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Encasing the relics of Buddha
by A. SRIVATHSAN, The Hindu, Jan 19, 2007
Ashoka built many stupas, of which the one at Sanchi is the most important and the finest.
Sanchi, India -- When Gautama Buddha died at Kushinagar, his followers fought over his body relics. Each group wanted a share so that they could build stupas in their respective places.
<< AT SANCHI: The Great Stupa. PHOTO: ANJANA CHANDRAMOULY
They were pacified and the relics were split into eight portions. Subsequently, eight stupas were built over them. A stupa is a hemispherical mound of bricks built over a relic and considered sacred by the Buddhists.
When Ashoka became the Mauryan emperor in the third century B.C, he was keen to spread Buddhism and build many stupas. It is said that the he opened the old stupas and redistributed the relics. Some accounts state that Ashoka built 84,000 stupas while a few others think it is 64,000.
Sanchi is one of the important stupas that Ashoka built. Surprisingly, Buddha never visited Sanchi, but a grand stupa was built to commemorate his life and teachings. It is believed that Ashoka chose Sanchi because his wife Devi was from Vidisha, an ancient city near Sanchi.
Sanchi was an active Buddhist site till 12th century A.D. Many stupas were built around the great stupa or mahastupa including the important one dedicated to Sariputta and Maha-Moggalana, his two principal disciples.
In second century B.C., the Shungas encased the mahastupa with stones. The Satavahanas of the first B.C built the gateways in the four cardinal directions. These gateways are a storehouse of some of the best relief sculptures. They narrate the story of the Buddha's life, Jataka tales and everyday life in the villages.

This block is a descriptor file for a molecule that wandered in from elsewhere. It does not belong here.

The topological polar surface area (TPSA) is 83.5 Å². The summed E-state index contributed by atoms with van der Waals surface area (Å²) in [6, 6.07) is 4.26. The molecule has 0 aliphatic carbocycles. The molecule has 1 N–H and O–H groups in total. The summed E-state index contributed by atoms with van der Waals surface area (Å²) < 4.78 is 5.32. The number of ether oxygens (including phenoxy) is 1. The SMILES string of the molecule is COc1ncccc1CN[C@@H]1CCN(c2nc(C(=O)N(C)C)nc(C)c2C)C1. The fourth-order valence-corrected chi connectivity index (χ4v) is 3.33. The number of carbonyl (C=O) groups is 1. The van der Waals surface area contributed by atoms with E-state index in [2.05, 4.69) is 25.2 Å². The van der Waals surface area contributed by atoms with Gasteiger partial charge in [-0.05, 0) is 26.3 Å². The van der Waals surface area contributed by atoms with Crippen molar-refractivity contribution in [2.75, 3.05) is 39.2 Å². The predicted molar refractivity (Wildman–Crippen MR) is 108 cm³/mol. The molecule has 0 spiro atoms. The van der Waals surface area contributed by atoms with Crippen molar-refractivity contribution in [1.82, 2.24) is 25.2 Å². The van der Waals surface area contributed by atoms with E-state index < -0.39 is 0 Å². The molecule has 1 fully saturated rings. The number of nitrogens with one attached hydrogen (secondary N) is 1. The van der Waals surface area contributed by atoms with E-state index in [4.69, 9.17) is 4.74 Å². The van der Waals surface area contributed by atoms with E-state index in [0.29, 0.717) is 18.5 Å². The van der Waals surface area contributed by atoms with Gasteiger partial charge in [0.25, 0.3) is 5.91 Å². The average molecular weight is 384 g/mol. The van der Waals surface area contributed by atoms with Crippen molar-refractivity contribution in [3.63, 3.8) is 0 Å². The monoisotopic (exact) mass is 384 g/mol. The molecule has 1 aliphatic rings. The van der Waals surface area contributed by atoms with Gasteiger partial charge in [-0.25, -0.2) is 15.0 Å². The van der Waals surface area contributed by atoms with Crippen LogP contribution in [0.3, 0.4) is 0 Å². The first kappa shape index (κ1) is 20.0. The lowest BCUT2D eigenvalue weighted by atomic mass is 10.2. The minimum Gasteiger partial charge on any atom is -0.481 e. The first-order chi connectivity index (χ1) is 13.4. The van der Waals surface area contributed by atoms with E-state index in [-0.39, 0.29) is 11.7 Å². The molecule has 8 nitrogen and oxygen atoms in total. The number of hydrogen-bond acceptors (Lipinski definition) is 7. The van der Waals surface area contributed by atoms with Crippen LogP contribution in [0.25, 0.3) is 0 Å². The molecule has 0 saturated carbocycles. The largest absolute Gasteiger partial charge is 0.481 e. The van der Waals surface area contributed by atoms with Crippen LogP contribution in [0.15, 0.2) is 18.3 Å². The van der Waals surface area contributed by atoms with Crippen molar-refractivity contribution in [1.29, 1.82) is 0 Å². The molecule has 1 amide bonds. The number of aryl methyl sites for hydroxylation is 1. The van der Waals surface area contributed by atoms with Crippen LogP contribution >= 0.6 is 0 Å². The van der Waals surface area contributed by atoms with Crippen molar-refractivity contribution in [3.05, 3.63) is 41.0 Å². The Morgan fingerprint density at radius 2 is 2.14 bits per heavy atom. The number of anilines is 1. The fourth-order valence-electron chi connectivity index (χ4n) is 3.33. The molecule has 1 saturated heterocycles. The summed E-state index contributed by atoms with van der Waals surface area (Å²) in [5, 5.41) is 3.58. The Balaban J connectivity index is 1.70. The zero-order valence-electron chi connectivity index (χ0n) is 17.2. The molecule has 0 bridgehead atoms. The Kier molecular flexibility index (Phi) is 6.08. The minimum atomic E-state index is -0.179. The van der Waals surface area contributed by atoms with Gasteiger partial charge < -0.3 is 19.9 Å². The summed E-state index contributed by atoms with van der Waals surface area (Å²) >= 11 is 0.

Near the southern gateway, the remains of the Ashoka pillar can still be seen. The famous lion capital of this column is now exhibited in the museum near by. The small but exquisite Gupta temple near this pillar, dating to fifth century A.D., is an important example of the earlier structural temple. There are also many monasteries, and votive stupas around the main stupa.
The British archaeologists undertook many excavations in this site. General Cunningham opened the small stupa dedicated to Sariputta and Maha-Moggalana and found two caskets with the letters sa and ma inscribed over them. Inside the casket were the relics. Cunningham shipped them to London but they were later brought back to Sanchi. These relics now remain buried in the Buddhist temple near by. Sanchi was declared as a world heritage site in 1989.
In the second century B.C., Antialkidas, the king of Taxila, sent Heliodorus as a Greek envoy to the court of Kasiputra Bhagabhadra, the king of Besnagar. Heliodorus erected a votive Garuda column dedicated to Vishnu at Besnagar, 15 km from Sanchi. This column contains two inscriptions that are considered valuable for the Indian religious history.